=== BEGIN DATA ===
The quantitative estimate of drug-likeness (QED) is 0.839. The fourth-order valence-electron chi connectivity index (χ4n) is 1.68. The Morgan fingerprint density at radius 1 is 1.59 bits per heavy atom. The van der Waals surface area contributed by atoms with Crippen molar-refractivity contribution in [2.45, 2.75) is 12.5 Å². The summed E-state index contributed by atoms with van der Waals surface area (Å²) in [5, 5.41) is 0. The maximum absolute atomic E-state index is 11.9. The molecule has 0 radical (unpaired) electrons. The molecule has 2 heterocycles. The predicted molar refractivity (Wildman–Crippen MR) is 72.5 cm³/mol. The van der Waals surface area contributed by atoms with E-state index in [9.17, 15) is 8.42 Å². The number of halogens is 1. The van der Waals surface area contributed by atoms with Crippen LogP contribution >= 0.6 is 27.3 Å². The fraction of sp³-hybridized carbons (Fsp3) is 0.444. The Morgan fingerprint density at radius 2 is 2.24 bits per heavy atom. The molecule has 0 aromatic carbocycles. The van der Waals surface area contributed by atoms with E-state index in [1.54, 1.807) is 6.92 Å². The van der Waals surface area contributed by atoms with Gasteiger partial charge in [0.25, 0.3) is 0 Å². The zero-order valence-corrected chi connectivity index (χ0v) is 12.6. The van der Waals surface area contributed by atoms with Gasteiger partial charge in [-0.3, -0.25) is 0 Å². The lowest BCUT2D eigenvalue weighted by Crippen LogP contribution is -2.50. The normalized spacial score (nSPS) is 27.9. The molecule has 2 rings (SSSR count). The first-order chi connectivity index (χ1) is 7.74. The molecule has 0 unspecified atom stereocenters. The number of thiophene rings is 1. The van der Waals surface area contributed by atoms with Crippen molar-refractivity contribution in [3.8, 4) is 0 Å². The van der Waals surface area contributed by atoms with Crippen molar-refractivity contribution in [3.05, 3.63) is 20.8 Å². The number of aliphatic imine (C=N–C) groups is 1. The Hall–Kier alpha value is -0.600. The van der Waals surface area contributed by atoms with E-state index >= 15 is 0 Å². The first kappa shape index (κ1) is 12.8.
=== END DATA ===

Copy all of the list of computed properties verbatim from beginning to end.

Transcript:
The quantitative estimate of drug-likeness (QED) is 0.839. The fourth-order valence-electron chi connectivity index (χ4n) is 1.68. The Morgan fingerprint density at radius 1 is 1.59 bits per heavy atom. The van der Waals surface area contributed by atoms with Crippen molar-refractivity contribution in [2.45, 2.75) is 12.5 Å². The summed E-state index contributed by atoms with van der Waals surface area (Å²) in [5, 5.41) is 0. The maximum absolute atomic E-state index is 11.9. The molecule has 0 radical (unpaired) electrons. The molecule has 2 heterocycles. The predicted molar refractivity (Wildman–Crippen MR) is 72.5 cm³/mol. The van der Waals surface area contributed by atoms with E-state index in [9.17, 15) is 8.42 Å². The number of halogens is 1. The van der Waals surface area contributed by atoms with Crippen LogP contribution >= 0.6 is 27.3 Å². The fraction of sp³-hybridized carbons (Fsp3) is 0.444. The Morgan fingerprint density at radius 2 is 2.24 bits per heavy atom. The molecule has 0 aromatic carbocycles. The van der Waals surface area contributed by atoms with E-state index in [1.54, 1.807) is 6.92 Å². The van der Waals surface area contributed by atoms with Gasteiger partial charge in [0.25, 0.3) is 0 Å². The zero-order valence-corrected chi connectivity index (χ0v) is 12.6. The van der Waals surface area contributed by atoms with Gasteiger partial charge in [-0.3, -0.25) is 0 Å². The lowest BCUT2D eigenvalue weighted by Crippen LogP contribution is -2.50. The normalized spacial score (nSPS) is 27.9. The molecule has 2 rings (SSSR count). The first-order chi connectivity index (χ1) is 7.74. The molecule has 0 unspecified atom stereocenters. The number of thiophene rings is 1. The van der Waals surface area contributed by atoms with Crippen molar-refractivity contribution in [3.8, 4) is 0 Å². The van der Waals surface area contributed by atoms with Crippen molar-refractivity contribution in [3.05, 3.63) is 20.8 Å². The number of aliphatic imine (C=N–C) groups is 1. The Hall–Kier alpha value is -0.600. The van der Waals surface area contributed by atoms with E-state index >= 15 is 0 Å². The first kappa shape index (κ1) is 12.8.